Bells Palsy



Bell palsy is a sudden weakness on one side of the face.

Bell Palsy: Facial Droop
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The exact cause is not known. It is thought to be a result of an infection that affects the nerve, such as the herpes simplex virus and Lyme disease.

Risk Factors

Things that may raise the risk of this health problem are:

  • Diabetes
  • Being in the third trimester of pregnancy



Symptoms may start all at once or get worse over 48 hours. They may be:

  • Twitching, weakness, or paralysis, most often on 1 side
  • Drooping corner of the mouth
  • Drooling
  • Drooping or problems closing an eye, which can cause dry eye
  • Excess tears from an eye
  • Loss of taste
  • Sensitivity to sounds
  • Pain in the jaw or ear
  • Headache
  • Dizziness


The doctor will ask about your symptoms and health history. A physical exam will be done. This is often enough to make the diagnosis. Some people may need to see a doctor who treats eyes.



Bell palsy often gets better on its own within a few weeks. Full healing may take 3 to 6 months. The goal of treatment is to manage symptoms during this time. This can be done with:


Corticosteroids may be given to ease swelling. They may be given with antiviral medicine to ease severe symptoms in some people.


Eye care may be needed in some people. This may include:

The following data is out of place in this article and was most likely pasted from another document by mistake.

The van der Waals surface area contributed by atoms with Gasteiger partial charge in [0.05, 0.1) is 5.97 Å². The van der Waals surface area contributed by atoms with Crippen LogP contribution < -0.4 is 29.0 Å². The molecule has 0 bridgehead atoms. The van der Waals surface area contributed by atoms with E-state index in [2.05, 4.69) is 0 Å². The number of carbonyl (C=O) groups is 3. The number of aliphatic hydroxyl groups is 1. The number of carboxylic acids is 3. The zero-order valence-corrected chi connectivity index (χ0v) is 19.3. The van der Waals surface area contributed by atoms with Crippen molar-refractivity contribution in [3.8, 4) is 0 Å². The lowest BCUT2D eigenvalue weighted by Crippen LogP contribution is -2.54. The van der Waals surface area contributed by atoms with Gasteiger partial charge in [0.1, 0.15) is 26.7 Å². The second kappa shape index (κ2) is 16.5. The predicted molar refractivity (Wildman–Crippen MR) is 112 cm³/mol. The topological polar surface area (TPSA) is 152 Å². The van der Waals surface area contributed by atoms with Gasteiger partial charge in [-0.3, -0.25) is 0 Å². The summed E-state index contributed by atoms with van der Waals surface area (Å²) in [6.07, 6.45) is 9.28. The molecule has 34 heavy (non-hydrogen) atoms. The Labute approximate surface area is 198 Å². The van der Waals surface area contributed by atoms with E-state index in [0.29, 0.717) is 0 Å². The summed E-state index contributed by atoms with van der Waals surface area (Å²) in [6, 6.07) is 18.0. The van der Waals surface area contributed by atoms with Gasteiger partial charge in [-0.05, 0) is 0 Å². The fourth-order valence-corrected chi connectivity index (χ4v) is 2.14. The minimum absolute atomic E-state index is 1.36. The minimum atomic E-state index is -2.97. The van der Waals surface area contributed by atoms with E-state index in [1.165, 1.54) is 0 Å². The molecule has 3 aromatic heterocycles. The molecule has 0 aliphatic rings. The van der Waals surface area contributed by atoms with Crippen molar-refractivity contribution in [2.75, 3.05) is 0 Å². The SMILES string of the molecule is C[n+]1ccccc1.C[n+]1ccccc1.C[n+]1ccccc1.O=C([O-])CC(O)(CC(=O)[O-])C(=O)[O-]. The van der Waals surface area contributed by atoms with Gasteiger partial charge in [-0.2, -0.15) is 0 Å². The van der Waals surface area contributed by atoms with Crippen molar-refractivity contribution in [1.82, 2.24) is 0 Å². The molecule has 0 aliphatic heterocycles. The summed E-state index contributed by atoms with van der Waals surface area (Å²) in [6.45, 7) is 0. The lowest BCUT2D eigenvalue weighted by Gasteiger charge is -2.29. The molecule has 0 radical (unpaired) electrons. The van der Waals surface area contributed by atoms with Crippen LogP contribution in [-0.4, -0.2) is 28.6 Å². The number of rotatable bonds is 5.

• Lubricant or eye drops
  • Covering and taping the eye closed at night
  • An eye patch to keep the eye closed


Physical therapy may be needed. It may include facial exercises.


There are no methods to prevent Bell palsy.

This content is reviewed regularly and is updated when new and relevant evidence is made available. This information is neither intended nor implied to be a substitute for professional medical advice. Always seek the advice of your physician or other qualified health provider prior to starting any new treatment or with questions regarding a medical condition.

Edits to original content made by Denver Health.


Centers for Disease Control and Prevention 

National Institute of Neurological Disorders and Stroke 


Health Canada 

Public Health Agency of Canada 


Bell's palsy. Family Doctor—American Academy of Family Physicians website. Available at: Updated October 6, 2017. Accessed October 11, 2019.

Bell's palsy. American Academy of Otolaryngology—Head and Neck Surgery website. Available at: Updated August 2018. Accessed October 11, 2019.

Bell palsy. EBSCO DynaMed website. Available at: . Updated February 28, 2018. Accessed October 11, 2019.

Bell’s palsy information page. National Institute of Neurological Disorders and Stroke website. Available at: Updated March 27, 2019. Accessed October 11, 2019.

de Almeida JR, Guyatt GH, et al. Management of Bell palsy: clinical practice guideline. CMAJ. 2014 Sep 2;186(12):917-922.

Schwartz SR, Jones SL, Getchius TS, Gronseth GS. Reconciling the clinical practice guidelines on Bell’s palsy from the AA-HNSF and the AAN. Neurology. 2014;82(21):1927-1929.